This work specifically analyses C. albicans infections. Infections by other Candida species will be modelled in the future considering the trend towards increase of non-albicans species infections in burns and ICU patients42. This may be of particular importance as the outcome for septic patients infected with Candida glabrata and Candida tropicalis appears to be worse than for C. albicans38. Moreover, Candida auris infections are becoming increasingly important, also in the context of burns43.

Finally, mixed infections of microorganisms such as interactions between bacteria and fungi within the burn wound are varied and complex, often contributing to clinical pathogenesis of infection. An example of such an interaction is that presence of Pseudomonas sp. in the burn wound (isolated from 41% of burn wound patients included in the study) significantly inhibits growth of Candida sp. also in the burn wound44. Analysis of such complex infections may give insights into infection processes and virulence factors and might be one step further in the development of treatment strategies for burn patients.


In this work a native human burn wound infection model of candidiasis has been established. Human skin explants were wounded by burning in order to study the progression of fungal infection by C. albicans WT SC5314. The method achieves high consistency and reproducibility of wounding. Such an ex vivo model is a step away from traditional animal models, as advocated for by the National Centre for the Replacement, Refinement & Reduction of Animals in Research (NC3R). Having established a model system with an active population of neutrophils allows further analyses of neutrophil behavior, immune signaling, and tissue healing. Also, other immune cells, which are resident in human skin like Langerhans cells or mast cells, can be addressed in order to understand their role in burn injuries and secondary infections. In general, the model offers the investigation of different types of skin trauma like scratches and stiches, also in context of infection. The processes of skin infections of all kinds of pathogens and the way how the virulence factors contribute to the infection can be studied as well, also for mixed infections which are common, not only in burn wounds. Furthermore, applying a native ex vivo skin infection model enables the investigation of the effect of potential topical therapeutics against skin infections and wound healing.

Materials and methods

Human skin explants

Human skin model NativeSkin was used in this study (Genoskin, France) (Fig. S1). The skin donors were healthy 30–61 years old female Caucasians that underwent abdominoplasty. None of the skin donors suffered from skin disease, although some had allergies (Table 1).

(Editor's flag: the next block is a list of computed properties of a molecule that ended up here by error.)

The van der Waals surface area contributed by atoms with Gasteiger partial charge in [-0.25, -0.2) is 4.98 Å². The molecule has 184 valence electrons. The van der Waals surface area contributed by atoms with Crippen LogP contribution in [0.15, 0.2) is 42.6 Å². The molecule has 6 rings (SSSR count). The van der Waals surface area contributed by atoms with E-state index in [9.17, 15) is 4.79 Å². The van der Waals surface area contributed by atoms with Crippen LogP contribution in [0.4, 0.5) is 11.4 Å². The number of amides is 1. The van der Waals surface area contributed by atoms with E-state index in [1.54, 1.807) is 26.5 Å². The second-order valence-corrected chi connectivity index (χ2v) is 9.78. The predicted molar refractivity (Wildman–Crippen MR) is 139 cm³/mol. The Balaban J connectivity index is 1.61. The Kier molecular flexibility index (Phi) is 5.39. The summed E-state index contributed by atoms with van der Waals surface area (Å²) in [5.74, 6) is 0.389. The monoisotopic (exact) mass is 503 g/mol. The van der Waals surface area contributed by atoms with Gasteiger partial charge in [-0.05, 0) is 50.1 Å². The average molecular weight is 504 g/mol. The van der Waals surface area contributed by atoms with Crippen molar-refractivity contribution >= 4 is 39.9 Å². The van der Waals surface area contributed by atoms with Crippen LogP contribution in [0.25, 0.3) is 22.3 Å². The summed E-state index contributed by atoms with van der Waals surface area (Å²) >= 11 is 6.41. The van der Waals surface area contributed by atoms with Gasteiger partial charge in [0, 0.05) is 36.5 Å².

Table 1 Characteristics of skin donors used in this study.

Candida albicans strain and media

Candida albicans strain SC5314 was used in this study. The strain was cultivated on YPD agar plates (Yeast extract Peptone Dextrose, 20 g/l peptone, 10 g/l yeast extract, 20 g/l glucose, 20 g/l agar–agar, pH 5; Carl Roth, Germany) for two days at 30 °C. For overnight (ON) cultures, cells were grown in liquid YPD (20 g/l glucose, 20 g/l peptone, 10 g/l yeast extract; Carl Roth, Germany). For log growth cultures, the ON culture was adjusted to an optical density of 600 nm (OD600) of 0.2 in 10 ml of liquid YPD and incubated for 4 h at 37 °C, 180 rpm.

Burn wound induction and debridement of ex vivo human skin

Twelve equally sized 0.5 cm2 skin samples per donor were delivered less than 48 h after surgery. Upon delivery the skin samples were allowed to equilibrate to 37 °C and 5% CO2 for 1 h. Cold burns were induced by applying 2 mm head brass nails cooled for 1 min in liquid nitrogen and gently pressed to the skin for another 1 min. Hot burn wounds were induced using a 100 W LS-100D II soldering iron (ELV Elektronik AG, Germany) with a 45° angled tip (ELV Elektronik AG, Germany) preheated to 200 °C or 300 °C. The device tip (0.08 cm2) was held for 5 or 15 s in an upright, angled position to allow direct contact with the skin surface. No additional pressure was applied by the operator. In some instances, a sterile pipette tip was used to break the contact between the skin and the tip of the soldering iron. Following the burn, the tip of the soldering iron was wiped with steel wool to remove any debris. The tissues were debrided by scraping the surface of the wound with the blade of a scalpel (Carl Roth, Germany) followed by gentle washing with 20 µl PBS to remove any debris. The burned skin samples were incubated for 2 h at 37 °C prior to infection.

Burn wound infection

To infect the burn wounds, logarithmic phase culture of C. albicans SC5314 strain was washed, counted, and adjusted to 1 × 107 cells/ml in PBS. Ten microliter of this suspension was added to the center of the burn wound resulting in an infectious dose of 1 × 105 cells per wound.

Neutrophil isolation and supplementation

Neutrophil isolation from whole human blood was done using MACSxpress Neutrophil Isolation Cocktail Kit (Miltenyi Biotec B.V. & Co. KG, Germany) according to the manufacturer’s instructions. Isolated cells were counted using Auto Hematology Analyzer BC-5300 (Mindray Medical Germany GmbH, Germany).